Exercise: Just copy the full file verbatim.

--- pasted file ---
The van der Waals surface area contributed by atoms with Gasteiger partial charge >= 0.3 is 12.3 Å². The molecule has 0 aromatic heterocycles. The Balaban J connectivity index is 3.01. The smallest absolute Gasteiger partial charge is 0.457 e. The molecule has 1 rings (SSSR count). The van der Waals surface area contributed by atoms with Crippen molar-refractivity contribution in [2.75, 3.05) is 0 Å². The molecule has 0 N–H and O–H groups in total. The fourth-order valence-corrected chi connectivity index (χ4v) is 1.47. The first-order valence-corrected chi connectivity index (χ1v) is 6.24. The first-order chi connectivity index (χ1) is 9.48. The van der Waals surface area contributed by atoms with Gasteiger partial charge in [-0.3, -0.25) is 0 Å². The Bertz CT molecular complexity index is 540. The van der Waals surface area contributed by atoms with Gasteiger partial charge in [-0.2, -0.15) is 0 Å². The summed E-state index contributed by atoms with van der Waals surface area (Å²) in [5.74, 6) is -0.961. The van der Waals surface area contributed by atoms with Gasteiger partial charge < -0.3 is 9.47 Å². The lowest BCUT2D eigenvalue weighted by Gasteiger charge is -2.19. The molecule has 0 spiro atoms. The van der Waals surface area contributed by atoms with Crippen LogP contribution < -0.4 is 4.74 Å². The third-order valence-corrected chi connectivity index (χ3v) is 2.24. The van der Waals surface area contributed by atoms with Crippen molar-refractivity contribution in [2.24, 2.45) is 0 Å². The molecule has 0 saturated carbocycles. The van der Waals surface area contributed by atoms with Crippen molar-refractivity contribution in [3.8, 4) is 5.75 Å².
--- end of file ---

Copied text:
The van der Waals surface area contributed by atoms with Gasteiger partial charge >= 0.3 is 12.3 Å². The molecule has 0 aromatic heterocycles. The Balaban J connectivity index is 3.01. The smallest absolute Gasteiger partial charge is 0.457 e. The molecule has 1 rings (SSSR count). The van der Waals surface area contributed by atoms with Crippen molar-refractivity contribution in [2.75, 3.05) is 0 Å². The molecule has 0 N–H and O–H groups in total. The fourth-order valence-corrected chi connectivity index (χ4v) is 1.47. The first-order valence-corrected chi connectivity index (χ1v) is 6.24. The first-order chi connectivity index (χ1) is 9.48. The van der Waals surface area contributed by atoms with Gasteiger partial charge in [-0.3, -0.25) is 0 Å². The Bertz CT molecular complexity index is 540. The van der Waals surface area contributed by atoms with Gasteiger partial charge in [-0.2, -0.15) is 0 Å². The summed E-state index contributed by atoms with van der Waals surface area (Å²) in [5.74, 6) is -0.961. The van der Waals surface area contributed by atoms with Gasteiger partial charge < -0.3 is 9.47 Å². The lowest BCUT2D eigenvalue weighted by Gasteiger charge is -2.19. The molecule has 0 spiro atoms. The van der Waals surface area contributed by atoms with Crippen LogP contribution < -0.4 is 4.74 Å². The third-order valence-corrected chi connectivity index (χ3v) is 2.24. The van der Waals surface area contributed by atoms with Crippen molar-refractivity contribution in [2.24, 2.45) is 0 Å². The molecule has 0 saturated carbocycles. The van der Waals surface area contributed by atoms with Crippen molar-refractivity contribution in [3.8, 4) is 5.75 Å².